Extracts made from plant materials that capture the taste and scent of the plant are known as essential oils and have many uses.
Mass spectrometry (MS) and gas chromatography (GC) and are excellent tools for essential oil analysis because the semi-volatile and volatile analytes that make up essential oils are easily separated, identified, and quantified.
This can be helpful in obtaining detailed essential oils chemical information for a variety of quality control goals, including process optimization, authentication, and characterization.
When using the Pegasus® BT for GC-MS, it is possible to separate individual chemicals by means of chromatography and also to unfold the data of the entire m / z range with chromatographic coelution.
Many chromatographic co-elutions can be disentangled in less time, which means that more information is obtained by adding a mathematical separation to chromatographic co-elutions. Preliminary identifications are made using GC-MS from both chromatographic retention order information and spectral information.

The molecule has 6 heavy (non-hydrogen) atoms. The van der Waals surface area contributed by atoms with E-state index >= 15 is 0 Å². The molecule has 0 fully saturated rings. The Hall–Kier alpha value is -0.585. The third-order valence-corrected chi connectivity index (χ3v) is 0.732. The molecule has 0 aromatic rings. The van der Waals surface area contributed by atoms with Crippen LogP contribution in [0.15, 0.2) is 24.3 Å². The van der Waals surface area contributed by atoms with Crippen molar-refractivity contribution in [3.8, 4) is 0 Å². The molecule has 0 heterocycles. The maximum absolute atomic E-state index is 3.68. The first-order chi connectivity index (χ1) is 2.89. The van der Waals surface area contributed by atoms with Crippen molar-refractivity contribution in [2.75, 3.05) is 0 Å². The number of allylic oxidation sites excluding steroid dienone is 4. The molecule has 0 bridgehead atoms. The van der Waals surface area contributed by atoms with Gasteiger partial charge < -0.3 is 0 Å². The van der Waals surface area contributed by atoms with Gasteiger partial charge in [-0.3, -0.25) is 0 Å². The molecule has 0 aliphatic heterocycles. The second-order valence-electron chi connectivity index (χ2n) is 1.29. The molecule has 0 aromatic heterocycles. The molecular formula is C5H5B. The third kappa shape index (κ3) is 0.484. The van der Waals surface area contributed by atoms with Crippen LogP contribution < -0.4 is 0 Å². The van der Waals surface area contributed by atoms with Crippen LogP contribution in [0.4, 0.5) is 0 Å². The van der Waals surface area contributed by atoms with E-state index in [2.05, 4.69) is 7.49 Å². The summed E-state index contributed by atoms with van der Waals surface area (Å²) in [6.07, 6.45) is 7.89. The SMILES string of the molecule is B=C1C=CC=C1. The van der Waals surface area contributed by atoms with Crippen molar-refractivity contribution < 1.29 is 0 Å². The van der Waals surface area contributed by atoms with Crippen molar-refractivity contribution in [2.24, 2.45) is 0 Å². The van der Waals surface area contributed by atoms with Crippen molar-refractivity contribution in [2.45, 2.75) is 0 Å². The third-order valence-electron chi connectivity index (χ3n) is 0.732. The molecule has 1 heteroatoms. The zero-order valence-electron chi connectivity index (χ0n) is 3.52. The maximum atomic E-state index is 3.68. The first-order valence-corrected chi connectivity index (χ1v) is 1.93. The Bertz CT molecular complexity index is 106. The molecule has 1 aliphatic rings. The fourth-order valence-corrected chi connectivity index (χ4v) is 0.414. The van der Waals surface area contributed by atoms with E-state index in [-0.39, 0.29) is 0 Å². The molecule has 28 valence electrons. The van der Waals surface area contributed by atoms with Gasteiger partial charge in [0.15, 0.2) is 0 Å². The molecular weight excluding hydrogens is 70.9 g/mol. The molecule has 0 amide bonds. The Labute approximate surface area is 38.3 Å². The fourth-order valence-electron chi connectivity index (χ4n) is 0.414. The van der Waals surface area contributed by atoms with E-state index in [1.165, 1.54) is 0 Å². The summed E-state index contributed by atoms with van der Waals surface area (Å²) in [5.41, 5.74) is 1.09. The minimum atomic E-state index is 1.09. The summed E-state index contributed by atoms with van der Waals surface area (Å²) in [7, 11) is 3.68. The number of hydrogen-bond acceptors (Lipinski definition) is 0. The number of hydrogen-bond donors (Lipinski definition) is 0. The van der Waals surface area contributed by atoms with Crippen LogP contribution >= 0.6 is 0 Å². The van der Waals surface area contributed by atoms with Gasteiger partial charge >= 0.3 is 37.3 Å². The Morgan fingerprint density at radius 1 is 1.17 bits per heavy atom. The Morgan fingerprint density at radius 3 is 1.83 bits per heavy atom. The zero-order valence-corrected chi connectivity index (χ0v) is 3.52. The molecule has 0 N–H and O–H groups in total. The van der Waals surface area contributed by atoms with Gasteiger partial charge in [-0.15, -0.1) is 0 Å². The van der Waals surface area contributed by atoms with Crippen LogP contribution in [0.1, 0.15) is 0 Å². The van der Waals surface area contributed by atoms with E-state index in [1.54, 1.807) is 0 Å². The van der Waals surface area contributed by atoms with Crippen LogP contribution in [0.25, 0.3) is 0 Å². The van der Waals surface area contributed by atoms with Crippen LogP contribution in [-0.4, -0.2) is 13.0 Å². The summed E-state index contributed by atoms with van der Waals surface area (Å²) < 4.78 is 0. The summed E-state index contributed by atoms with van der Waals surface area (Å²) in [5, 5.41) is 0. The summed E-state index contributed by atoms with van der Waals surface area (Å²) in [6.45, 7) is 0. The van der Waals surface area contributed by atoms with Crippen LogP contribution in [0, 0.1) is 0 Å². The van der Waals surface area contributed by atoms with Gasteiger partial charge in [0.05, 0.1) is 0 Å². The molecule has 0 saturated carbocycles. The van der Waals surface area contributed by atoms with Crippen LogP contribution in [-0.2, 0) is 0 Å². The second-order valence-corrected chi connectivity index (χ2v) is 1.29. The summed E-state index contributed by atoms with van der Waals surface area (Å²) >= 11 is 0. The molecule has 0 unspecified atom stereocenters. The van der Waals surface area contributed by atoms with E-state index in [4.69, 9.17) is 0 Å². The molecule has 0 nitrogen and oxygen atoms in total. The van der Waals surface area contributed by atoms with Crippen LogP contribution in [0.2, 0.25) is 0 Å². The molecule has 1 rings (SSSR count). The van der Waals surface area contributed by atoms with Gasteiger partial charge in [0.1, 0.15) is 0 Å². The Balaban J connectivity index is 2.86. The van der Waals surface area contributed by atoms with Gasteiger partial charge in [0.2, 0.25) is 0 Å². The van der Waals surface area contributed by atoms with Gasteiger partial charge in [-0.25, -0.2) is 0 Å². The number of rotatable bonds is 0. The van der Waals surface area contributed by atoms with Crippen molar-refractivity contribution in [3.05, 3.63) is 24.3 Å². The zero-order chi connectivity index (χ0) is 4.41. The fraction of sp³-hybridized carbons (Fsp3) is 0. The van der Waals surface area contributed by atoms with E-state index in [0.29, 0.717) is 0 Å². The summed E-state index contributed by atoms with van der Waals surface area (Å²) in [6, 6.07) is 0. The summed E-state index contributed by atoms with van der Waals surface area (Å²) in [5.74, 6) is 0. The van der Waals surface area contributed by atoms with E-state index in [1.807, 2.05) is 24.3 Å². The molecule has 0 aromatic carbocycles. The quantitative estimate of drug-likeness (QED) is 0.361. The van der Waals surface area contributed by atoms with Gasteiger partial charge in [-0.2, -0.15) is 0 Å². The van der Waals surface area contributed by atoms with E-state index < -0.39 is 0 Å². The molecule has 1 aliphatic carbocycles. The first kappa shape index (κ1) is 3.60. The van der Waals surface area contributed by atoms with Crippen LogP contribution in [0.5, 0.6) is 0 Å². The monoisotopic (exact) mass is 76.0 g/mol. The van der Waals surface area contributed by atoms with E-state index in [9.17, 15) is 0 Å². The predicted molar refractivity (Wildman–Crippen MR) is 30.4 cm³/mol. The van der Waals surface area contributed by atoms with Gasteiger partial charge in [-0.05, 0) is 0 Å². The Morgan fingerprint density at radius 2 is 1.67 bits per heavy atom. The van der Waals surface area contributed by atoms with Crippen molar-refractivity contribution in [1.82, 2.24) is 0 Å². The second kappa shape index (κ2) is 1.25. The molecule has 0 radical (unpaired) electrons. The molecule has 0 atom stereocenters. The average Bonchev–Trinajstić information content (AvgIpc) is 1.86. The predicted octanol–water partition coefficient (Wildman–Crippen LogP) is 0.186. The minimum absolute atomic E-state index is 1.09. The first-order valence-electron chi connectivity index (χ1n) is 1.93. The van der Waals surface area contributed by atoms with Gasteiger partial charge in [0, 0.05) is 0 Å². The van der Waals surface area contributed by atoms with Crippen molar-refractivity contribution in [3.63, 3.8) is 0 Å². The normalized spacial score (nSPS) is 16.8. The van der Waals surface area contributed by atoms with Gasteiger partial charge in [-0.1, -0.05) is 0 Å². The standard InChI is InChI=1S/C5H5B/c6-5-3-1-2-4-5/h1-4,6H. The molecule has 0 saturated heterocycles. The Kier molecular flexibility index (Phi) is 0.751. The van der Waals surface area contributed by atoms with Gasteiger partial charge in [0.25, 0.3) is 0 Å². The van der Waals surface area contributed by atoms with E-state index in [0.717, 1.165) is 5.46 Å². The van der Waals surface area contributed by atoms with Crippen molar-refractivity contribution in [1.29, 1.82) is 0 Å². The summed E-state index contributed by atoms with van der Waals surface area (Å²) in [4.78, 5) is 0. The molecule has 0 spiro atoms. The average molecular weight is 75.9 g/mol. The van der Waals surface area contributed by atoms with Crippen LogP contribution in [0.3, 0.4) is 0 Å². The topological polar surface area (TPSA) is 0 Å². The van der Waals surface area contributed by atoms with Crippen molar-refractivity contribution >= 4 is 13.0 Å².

Spectral verification can be performed by comparing the collected TOFMS data of the entire m / z range with NIST library databases. For additional security, it is possible to link the retention times of the observed peaks to the retention index by using a well-known alkane standard that enables a retention index comparison with the NIST library databases.
This article analyzes and characterizes a mint essential oil and demonstrates the benefits of full m / z range data, deconvolution and retention index determinations.
Illustration 1. TIC chromatogram for mint essential oil. Representative analytes of interest are displayed along with a summary of the sample’s flavor characteristics. Image source: LECO Corporation
A mint essential oil was analyzed by GC-TOFMS after being diluted to 1% in acetone (shown in Table 1). The same retention index (RI) determination methods were also used to collect data for an alkane standard (C6 to C24).
Table 1. GC-TOFMS (Pegasus BT) conditions. Source: LECO Corporation
|Gas chromatograph||Agilent 7890 with LECO L-PAL 3 autosampler|
|injection||1 μL, divided 100: 1|
|inlet||250 ° C|
|Carrier gas||Er @ 1.4 ml / min|
|split||Rxi-5ms, 30 mx 0.25 mm ID x 0.25 μm coating (Restek)|
|Temperature program||40 ° C ramp 10 ° C / min to 280 ° C|
|Transfer line||300 ° C|
|mass spectrometry||LECO Pegasus BT|
|Ion source temperature||250 ° C|
|Mass range||33-500 m / z|
|Activity rate||10 spectra / s|
Results and discussions